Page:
Case Presentation:

A 70‐year‐old woman developed sudden‐onset right upper quadrant pain that woke her up from sleep. She lost consciousness and was found to be pulseless by EMS. Cardiopulmonary resuscitation was performed, and she was intubated in the field and rushed to the hospital after successful resuscitation. EKG showed ST elevations in inferior leads and T‐wave inversions in anterior leads, which ruled her in for ST elevation myocardial infarction. She was found to have elevated troponins, with a maximum troponin of 3.13. Physical examination and elevated pancreatic enzymes were diagnostic of acute pancreatitis. She was treated with hydration and pain medications for acute pancreatitis and urgently transferred to a tertiary‐care hospital for emergent cardiac catheterization. Cardiac catheterization revealed normal coronaries with no obstructive atherosclerotic disease and decreased LV systolic function. Echocardiogram showed severely decreased ejection fraction of 30%. The patient was Treated with beta‐blockers and ACE‐inhibitors and supporlively managed. She recovered uneventfully and was discharged with a life vest with instructions to follow up at cardiac clinic as an outpatient. Echocardiogram repeated 6 weeks after the event showed a normal ejection fraction. A diagnosis of Takotsubo cardiomyopathy caused by acute pancreatitis leading to cardiac arrest was clinched.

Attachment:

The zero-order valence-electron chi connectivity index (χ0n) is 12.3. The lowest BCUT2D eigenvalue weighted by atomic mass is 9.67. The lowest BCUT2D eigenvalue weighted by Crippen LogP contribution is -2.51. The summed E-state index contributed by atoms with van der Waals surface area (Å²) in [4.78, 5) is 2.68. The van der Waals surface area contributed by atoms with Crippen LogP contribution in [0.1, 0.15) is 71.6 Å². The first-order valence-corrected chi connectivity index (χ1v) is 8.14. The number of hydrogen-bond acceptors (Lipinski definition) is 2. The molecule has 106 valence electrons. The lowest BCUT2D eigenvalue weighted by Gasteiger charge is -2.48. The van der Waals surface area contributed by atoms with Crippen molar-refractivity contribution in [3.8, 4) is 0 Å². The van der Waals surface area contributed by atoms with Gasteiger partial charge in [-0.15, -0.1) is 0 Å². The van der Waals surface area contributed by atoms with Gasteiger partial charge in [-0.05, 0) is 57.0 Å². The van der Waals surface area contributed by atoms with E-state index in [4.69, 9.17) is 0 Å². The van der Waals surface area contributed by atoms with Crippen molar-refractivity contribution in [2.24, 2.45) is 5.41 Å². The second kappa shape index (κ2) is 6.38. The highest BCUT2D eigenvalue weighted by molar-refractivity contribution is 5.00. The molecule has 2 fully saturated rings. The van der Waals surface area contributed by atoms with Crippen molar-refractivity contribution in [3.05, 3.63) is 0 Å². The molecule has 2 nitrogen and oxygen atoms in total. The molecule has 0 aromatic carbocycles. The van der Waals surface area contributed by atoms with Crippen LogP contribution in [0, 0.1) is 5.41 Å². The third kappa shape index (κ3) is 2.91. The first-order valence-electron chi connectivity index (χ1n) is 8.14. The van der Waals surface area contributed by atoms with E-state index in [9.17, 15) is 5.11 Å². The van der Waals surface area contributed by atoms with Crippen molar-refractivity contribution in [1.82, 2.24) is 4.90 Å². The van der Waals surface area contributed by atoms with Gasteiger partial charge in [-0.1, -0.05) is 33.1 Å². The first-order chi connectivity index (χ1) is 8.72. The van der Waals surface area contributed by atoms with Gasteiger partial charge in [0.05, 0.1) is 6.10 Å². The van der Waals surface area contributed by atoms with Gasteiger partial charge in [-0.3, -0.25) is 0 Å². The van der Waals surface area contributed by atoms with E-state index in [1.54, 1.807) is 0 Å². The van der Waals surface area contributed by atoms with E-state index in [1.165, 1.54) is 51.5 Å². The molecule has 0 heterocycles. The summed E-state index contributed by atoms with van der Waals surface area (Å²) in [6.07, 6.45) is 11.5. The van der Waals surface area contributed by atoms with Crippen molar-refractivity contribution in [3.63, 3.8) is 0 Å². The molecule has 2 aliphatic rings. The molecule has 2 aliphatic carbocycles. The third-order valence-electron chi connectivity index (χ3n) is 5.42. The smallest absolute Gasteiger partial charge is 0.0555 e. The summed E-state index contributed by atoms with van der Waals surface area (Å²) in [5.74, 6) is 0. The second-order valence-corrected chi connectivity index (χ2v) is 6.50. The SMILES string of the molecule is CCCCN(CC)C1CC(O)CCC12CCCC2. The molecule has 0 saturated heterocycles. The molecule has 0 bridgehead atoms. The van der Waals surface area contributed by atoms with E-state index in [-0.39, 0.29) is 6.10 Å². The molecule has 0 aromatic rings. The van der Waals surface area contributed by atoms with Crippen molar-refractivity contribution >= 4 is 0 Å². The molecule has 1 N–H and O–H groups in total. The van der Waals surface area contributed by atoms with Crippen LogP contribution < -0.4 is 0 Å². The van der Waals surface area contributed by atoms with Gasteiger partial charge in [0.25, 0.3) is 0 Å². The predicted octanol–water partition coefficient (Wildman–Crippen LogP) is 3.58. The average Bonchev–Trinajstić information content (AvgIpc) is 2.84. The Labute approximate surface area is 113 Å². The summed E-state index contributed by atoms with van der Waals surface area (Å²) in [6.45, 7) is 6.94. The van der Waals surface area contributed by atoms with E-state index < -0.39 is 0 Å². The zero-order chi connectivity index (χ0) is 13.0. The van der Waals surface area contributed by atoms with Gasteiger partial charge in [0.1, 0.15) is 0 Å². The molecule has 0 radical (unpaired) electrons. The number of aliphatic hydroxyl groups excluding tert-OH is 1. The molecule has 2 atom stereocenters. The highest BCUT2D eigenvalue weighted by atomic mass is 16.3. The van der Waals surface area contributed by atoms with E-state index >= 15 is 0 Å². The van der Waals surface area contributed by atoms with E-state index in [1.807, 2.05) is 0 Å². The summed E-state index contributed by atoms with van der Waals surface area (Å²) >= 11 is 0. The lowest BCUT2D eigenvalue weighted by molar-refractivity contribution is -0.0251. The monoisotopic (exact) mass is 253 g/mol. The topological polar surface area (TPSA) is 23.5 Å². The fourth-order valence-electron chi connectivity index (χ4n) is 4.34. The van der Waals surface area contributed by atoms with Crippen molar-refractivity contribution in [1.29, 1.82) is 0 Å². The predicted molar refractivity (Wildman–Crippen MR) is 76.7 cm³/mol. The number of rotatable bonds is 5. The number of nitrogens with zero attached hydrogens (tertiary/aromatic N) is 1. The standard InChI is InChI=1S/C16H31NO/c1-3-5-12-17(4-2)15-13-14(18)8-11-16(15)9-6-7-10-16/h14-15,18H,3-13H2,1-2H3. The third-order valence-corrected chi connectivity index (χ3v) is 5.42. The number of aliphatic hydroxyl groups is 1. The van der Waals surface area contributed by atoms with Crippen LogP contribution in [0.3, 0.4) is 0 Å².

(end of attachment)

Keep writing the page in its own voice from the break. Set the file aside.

Takotsubo cardiomyopathy, also called stress‐induced cardiomyopathy or apical ballooning syndrome, is characterized by transient systolic dysfunction of the apical and/or mid segments of the left ventricle that mimics myocardial infarction in the absence of significant obstructive coronary artery disease. Postulated causes include microvascular spasm, myocarditis, or dysfunction due to catecholamine excess, leading to myocardial stunning. In a majority of cases, cardiac enzymes are elevated. There is a female preponderance. In patients with EKG suggestive of ST elevation Ml, urgent coronary revascularization should be sought regardless of suspicion of Takotsubo cardiomyopathy. Management comprises aspirin, beta‐blockers, ACE inhibitors, and diuretics; however, the mainstay of management is treatment of the inciting event or stressor that led to the development of Takotsubo cardiomyopathy.


In our patient, EKG changes including ST elevations and T‐wave inversions and elevated cardiac enzymes occurred after the onset of symptoms of pancreatitis. The deterioration of ejection fraction after the episode in the absence of obstructive coronary artery disease, and normalization of the ejection fraction 6 weeks after the event further substantiates the diagnosis of Takotsubo cardiomyopathy triggered by pancreatitis. Takotsubo cardiomyopathy causing cardiac arrest is exceedingly rare, which makes this case unique.

Author Disclosure:

M. Pednekar, Maimonides Medical Center, Brooklyn, New York, employment; P. Chandra, Maimonides Medical Center, Brooklyn, New York, employment.